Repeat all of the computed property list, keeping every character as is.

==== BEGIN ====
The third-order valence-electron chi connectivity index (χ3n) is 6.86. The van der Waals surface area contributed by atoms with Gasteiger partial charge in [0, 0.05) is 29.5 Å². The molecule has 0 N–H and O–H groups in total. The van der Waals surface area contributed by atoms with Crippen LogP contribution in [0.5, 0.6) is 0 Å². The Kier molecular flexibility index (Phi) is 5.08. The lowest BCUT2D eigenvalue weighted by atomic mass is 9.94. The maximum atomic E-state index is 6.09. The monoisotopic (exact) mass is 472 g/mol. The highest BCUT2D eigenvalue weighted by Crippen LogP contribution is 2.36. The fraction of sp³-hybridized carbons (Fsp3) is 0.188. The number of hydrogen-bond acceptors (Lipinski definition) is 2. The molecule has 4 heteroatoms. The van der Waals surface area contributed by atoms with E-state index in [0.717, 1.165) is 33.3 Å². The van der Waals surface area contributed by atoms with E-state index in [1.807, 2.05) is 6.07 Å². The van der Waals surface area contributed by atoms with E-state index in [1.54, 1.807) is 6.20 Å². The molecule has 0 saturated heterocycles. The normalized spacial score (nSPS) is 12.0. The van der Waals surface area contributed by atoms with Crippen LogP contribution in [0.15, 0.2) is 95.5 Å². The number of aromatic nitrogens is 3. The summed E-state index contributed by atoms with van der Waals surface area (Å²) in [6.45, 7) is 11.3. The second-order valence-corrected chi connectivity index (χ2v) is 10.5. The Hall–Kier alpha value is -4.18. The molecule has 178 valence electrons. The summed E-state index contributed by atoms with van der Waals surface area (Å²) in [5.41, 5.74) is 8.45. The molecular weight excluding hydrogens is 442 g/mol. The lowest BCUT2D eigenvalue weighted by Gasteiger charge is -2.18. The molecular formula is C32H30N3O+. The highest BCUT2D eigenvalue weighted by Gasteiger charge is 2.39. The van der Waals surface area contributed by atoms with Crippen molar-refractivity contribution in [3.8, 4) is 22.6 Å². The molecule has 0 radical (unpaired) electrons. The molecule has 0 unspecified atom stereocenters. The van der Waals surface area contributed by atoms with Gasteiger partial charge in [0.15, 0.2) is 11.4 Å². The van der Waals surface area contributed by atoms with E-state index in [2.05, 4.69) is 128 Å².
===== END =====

The third-order valence-electron chi connectivity index (χ3n) is 6.86. The van der Waals surface area contributed by atoms with Gasteiger partial charge in [0, 0.05) is 29.5 Å². The molecule has 0 N–H and O–H groups in total. The van der Waals surface area contributed by atoms with Crippen LogP contribution in [0.5, 0.6) is 0 Å². The Kier molecular flexibility index (Phi) is 5.08. The lowest BCUT2D eigenvalue weighted by atomic mass is 9.94. The maximum atomic E-state index is 6.09. The monoisotopic (exact) mass is 472 g/mol. The highest BCUT2D eigenvalue weighted by Crippen LogP contribution is 2.36. The fraction of sp³-hybridized carbons (Fsp3) is 0.188. The number of hydrogen-bond acceptors (Lipinski definition) is 2. The molecule has 4 heteroatoms. The van der Waals surface area contributed by atoms with E-state index in [0.717, 1.165) is 33.3 Å². The van der Waals surface area contributed by atoms with E-state index in [1.807, 2.05) is 6.07 Å². The van der Waals surface area contributed by atoms with E-state index in [1.54, 1.807) is 6.20 Å². The molecule has 0 saturated heterocycles. The normalized spacial score (nSPS) is 12.0. The van der Waals surface area contributed by atoms with Crippen LogP contribution in [0.15, 0.2) is 95.5 Å². The number of aromatic nitrogens is 3. The summed E-state index contributed by atoms with van der Waals surface area (Å²) in [6.45, 7) is 11.3. The second-order valence-corrected chi connectivity index (χ2v) is 10.5. The Hall–Kier alpha value is -4.18. The molecule has 178 valence electrons. The summed E-state index contributed by atoms with van der Waals surface area (Å²) in [5.41, 5.74) is 8.45. The molecular weight excluding hydrogens is 442 g/mol. The lowest BCUT2D eigenvalue weighted by Gasteiger charge is -2.18. The molecular formula is C32H30N3O+. The highest BCUT2D eigenvalue weighted by Gasteiger charge is 2.39. The van der Waals surface area contributed by atoms with Crippen molar-refractivity contribution in [3.8, 4) is 22.6 Å². The molecule has 0 radical (unpaired) electrons. The molecule has 0 unspecified atom stereocenters. The van der Waals surface area contributed by atoms with Gasteiger partial charge in [0.15, 0.2) is 11.4 Å². The van der Waals surface area contributed by atoms with E-state index in [2.05, 4.69) is 128 Å².